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Arthritis Rheumatol. 2014 Jul;66(7):1882-7. doi: 10.1002/art.38520.

A polymorphism in TLR2 is associated with arterial thrombosis in a multiethnic population of patients with systemic lupus erythematosus.

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  • 1University of California, San Francisco.



Thrombosis is a serious complication of systemic lupus erythematosus (SLE). Studies that have investigated the genetics of thrombosis in SLE are limited. We undertook this study to assess the association of previously implicated candidate genes, particularly Toll-like receptor (TLR) genes, with pathogenesis of thrombosis.


We genotyped 3,587 SLE patients from 3 multiethnic populations for 77 single-nucleotide polymorphisms (SNPs) in 10 genes, primarily in TLRs 2, 4, 7, and 9, and we also genotyped 64 ancestry-informative markers (AIMs). We first analyzed association with arterial and venous thrombosis in the combined population via logistic regression, adjusting for top principal components of the AIMs and other covariates. We also subjected an associated SNP, rs893629, to meta-analysis (after stratification by ethnicity and study population) to confirm the association and to test for study population or ethnicity effects.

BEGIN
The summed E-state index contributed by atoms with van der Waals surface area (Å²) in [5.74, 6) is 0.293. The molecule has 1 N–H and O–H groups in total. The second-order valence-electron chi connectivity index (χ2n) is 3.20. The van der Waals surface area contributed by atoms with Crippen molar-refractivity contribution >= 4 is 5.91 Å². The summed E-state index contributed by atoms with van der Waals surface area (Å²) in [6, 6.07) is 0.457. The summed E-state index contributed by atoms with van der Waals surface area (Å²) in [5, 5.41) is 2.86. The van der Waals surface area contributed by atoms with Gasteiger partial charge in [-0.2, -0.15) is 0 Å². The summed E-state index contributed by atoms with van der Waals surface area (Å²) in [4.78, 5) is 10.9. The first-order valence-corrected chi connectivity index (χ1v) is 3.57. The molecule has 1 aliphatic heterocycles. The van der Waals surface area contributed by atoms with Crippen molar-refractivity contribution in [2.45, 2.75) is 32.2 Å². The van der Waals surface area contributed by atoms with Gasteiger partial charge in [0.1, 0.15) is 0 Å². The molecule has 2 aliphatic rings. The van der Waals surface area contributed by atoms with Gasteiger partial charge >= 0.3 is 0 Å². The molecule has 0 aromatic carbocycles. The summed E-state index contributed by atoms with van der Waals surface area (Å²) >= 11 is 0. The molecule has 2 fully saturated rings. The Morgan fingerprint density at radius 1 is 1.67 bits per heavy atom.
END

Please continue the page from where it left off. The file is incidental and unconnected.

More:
In the combined analysis, the SNP rs893629 in the KIAA0922/TLR2 region was significantly associated with arterial thrombosis (logistic P = 6.4 × 10(-5) , false discovery rate P = 0.0044). Two additional SNPs in TLR2 were also suggestive: rs1816702 (logistic P = 0.002) and rs4235232 (logistic P = 0.009). In the meta-analysis by study population, the odds ratio (OR) for arterial thrombosis with rs893629 was 2.44 (95% confidence interval 1.58-3.76), without evidence for heterogeneity (P = 0.78). By ethnicity, the effect was most significant among African Americans (OR 2.42, P = 3.5 × 10(-4) ) and European Americans (OR 3.47, P = 0.024).


TLR2 gene variation is associated with thrombosis in SLE, particularly among African Americans and European Americans. There was no evidence of association among Hispanics, and results in Asian Americans were limited due to insufficient sample size. These results may help elucidate the pathogenesis of this important clinical manifestation.

© 2014 The Authors. Arthritis & Rheumatology is published by Wiley Periodicals, Inc. on behalf of the American College of Rheumatology.

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